Pilates for Runners17 April, 2012 0 comments
By Caroline Sandry
Pilates is a perfect complimentary exercise for runners. Performed correctly it will strengthen your core and the stabilising muscles around the pelvis whilst increasing flexibility and range of motion. In fact Joseph Pilates said “in ten sessions you will feel the difference, in twenty you will see the difference and in thirty you’ll have a whole new body” Well I can’t guarantee that, but I can guarantee that it will improve your body and your performance for life.
Running is perhaps one of the most natural and instinctive sports. Yet it also creates huge potential for injury due to its repetitive nature and any weaknesses in your body will sooner or later become apparent. Runners tend to be dedicated to clocking up the miles or working on speed, but very often will fail to pay attention to conditioning work such as Pilates. So with this in mind, I have put together just 6 key Pilates exercises to add into your training regime which will improve your core strength and help to balance your body. Try to perform these exercises at least three times per week.
The Side Bend
Strengthens the deep core muscles and obliques. Also strengthens shoulder stabilisers.
- Sit on the floor supported on your right hip and right hand . Your right leg is bent and your left foot is in front of it with your knees open.
- Place your left hand onto your left knee.
- Inhale to prepare as you draw your torso away from the floor, lengthening your arm and neck.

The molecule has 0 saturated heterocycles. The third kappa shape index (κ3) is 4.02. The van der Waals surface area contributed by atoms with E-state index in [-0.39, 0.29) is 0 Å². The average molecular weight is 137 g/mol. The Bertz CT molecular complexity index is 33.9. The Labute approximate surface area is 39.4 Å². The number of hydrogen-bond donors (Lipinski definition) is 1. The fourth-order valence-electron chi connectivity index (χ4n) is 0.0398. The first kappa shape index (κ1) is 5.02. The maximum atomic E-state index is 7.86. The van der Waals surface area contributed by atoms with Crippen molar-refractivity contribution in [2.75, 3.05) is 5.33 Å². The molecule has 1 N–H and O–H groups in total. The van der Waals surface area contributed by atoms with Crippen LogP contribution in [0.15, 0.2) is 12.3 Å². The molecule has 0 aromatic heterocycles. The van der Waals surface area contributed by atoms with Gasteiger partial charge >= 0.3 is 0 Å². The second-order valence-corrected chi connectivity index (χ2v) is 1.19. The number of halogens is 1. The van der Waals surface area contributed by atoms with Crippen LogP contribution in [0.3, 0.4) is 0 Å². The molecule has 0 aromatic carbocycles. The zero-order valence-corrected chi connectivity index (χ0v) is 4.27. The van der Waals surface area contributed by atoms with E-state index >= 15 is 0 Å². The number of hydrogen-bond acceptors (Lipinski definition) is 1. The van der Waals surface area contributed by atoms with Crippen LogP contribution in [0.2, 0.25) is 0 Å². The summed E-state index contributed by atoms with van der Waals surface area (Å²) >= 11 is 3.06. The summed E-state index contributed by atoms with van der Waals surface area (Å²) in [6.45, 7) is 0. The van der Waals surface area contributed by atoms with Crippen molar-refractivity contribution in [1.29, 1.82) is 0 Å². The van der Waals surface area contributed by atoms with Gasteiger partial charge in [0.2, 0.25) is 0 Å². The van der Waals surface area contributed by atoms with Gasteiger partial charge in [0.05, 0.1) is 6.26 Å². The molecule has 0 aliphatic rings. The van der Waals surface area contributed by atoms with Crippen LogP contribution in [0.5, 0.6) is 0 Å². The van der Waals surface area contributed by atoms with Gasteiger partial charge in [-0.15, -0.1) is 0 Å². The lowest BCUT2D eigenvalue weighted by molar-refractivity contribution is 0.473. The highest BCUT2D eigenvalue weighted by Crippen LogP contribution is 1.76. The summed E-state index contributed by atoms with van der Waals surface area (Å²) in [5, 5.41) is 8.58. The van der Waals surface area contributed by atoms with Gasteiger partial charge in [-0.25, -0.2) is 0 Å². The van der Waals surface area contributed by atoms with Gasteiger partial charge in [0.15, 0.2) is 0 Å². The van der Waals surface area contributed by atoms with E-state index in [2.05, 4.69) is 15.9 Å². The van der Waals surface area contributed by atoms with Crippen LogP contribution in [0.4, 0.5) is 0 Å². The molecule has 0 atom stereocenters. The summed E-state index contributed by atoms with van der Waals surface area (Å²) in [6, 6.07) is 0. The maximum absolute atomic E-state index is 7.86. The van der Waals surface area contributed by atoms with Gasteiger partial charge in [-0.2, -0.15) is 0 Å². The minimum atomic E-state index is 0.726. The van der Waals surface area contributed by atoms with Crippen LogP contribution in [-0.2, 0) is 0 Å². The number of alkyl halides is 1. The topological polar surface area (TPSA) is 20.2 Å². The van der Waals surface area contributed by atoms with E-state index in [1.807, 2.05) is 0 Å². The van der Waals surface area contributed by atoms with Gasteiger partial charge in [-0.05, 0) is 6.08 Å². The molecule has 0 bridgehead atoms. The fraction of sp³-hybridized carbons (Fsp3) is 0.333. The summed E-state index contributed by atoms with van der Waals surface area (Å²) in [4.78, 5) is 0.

- Exhale to lift your hips upwards (imagine your hips are being lifted in a sling) as shown in photo, squeezing inner thighs together and reaching top arm overhead.
- Inhale to bend the knees and return hip back to the floor, hand back to the knee.
- Repeat x 5-8 on each side.
- To increase the intensity you could hold a toning ball in the top hand.
Training tips – keep the hips stacked throughout - one hip on top of the other. Imagine a sheet of glass in front of the hips and keep both hip bones touching the glass. Keep your abs gently engaged (navel to spine) and stay lifted in the ribs and waist. Keep ‘lifted’ in the supporting shoulder.
Side Lying Legs series
Strengthens the gluteals and pelvic stabilisers which are particularly important for runners.
- Lie on your left side resting on your elbow with your left leg slightly bent and your right leg out straight
- Draw your ribs away from the floor and lengthen your waist
- Exhale to open lift the top leg up, inhale down x 12
- Then circle your top leg around x 12 in each direction
- Repeat on the other side
Training tip –keep your navel drawn in towards your spine and do not let hips roll back as you lift the leg. Keep lengthening your leg away from you as you work.
Single straight leg stretch
Strengthens the core and hip flexors, whilst lengthening the hamstrings
- Lie on your back with your knees up
- Exhale and flex head and shoulders up off the floor
- Straighten both legs, and exhale to scissor one leg towards the floor, the other in towards your shoulder
- Switch legs in a controlled but swift movement, exhaling with each leg lower
- Keep head and shoulders lifted and abdominals flat
- Advanced exercisers can try with the hands behind the head for added challenge
- Repeat 16 (8 each leg).